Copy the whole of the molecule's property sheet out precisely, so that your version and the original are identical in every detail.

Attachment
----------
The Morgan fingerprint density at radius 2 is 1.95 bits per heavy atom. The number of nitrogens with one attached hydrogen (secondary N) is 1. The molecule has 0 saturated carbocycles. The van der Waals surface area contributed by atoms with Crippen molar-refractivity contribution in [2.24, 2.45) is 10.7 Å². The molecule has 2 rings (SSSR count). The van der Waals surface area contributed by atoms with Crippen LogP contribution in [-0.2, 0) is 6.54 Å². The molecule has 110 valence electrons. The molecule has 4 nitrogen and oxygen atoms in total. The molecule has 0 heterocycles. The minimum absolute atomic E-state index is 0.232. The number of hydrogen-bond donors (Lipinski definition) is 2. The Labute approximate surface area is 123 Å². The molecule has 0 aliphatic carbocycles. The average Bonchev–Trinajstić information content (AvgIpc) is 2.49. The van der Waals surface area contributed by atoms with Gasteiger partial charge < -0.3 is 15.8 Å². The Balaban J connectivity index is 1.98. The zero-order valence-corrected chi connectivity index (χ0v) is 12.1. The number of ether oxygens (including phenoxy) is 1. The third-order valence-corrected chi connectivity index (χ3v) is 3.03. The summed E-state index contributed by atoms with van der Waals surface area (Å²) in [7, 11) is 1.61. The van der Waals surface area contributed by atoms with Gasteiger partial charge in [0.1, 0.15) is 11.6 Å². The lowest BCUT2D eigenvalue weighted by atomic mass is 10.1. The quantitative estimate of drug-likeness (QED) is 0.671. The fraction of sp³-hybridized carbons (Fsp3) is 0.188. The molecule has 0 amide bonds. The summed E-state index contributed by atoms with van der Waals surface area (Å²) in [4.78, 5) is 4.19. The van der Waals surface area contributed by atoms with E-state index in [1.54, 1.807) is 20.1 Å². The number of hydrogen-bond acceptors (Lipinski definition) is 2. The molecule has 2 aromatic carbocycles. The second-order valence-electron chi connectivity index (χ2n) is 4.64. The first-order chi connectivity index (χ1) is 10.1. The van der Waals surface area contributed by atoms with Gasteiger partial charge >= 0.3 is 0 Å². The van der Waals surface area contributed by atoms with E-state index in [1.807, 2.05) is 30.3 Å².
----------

The Morgan fingerprint density at radius 2 is 1.95 bits per heavy atom. The number of nitrogens with one attached hydrogen (secondary N) is 1. The molecule has 0 saturated carbocycles. The van der Waals surface area contributed by atoms with Crippen molar-refractivity contribution in [2.24, 2.45) is 10.7 Å². The molecule has 2 rings (SSSR count). The van der Waals surface area contributed by atoms with Crippen LogP contribution in [-0.2, 0) is 6.54 Å². The molecule has 110 valence electrons. The molecule has 4 nitrogen and oxygen atoms in total. The molecule has 0 heterocycles. The minimum absolute atomic E-state index is 0.232. The number of hydrogen-bond donors (Lipinski definition) is 2. The Labute approximate surface area is 123 Å². The molecule has 0 aliphatic carbocycles. The average Bonchev–Trinajstić information content (AvgIpc) is 2.49. The van der Waals surface area contributed by atoms with Gasteiger partial charge < -0.3 is 15.8 Å². The Balaban J connectivity index is 1.98. The zero-order valence-corrected chi connectivity index (χ0v) is 12.1. The number of ether oxygens (including phenoxy) is 1. The third-order valence-corrected chi connectivity index (χ3v) is 3.03. The summed E-state index contributed by atoms with van der Waals surface area (Å²) in [7, 11) is 1.61. The van der Waals surface area contributed by atoms with Gasteiger partial charge in [0.1, 0.15) is 11.6 Å². The lowest BCUT2D eigenvalue weighted by atomic mass is 10.1. The quantitative estimate of drug-likeness (QED) is 0.671. The fraction of sp³-hybridized carbons (Fsp3) is 0.188. The molecule has 0 amide bonds. The summed E-state index contributed by atoms with van der Waals surface area (Å²) in [4.78, 5) is 4.19. The van der Waals surface area contributed by atoms with E-state index in [1.54, 1.807) is 20.1 Å². The number of hydrogen-bond acceptors (Lipinski definition) is 2. The molecule has 2 aromatic carbocycles. The second-order valence-electron chi connectivity index (χ2n) is 4.64. The first-order chi connectivity index (χ1) is 10.1. The van der Waals surface area contributed by atoms with Gasteiger partial charge >= 0.3 is 0 Å². The van der Waals surface area contributed by atoms with E-state index in [1.807, 2.05) is 30.3 Å².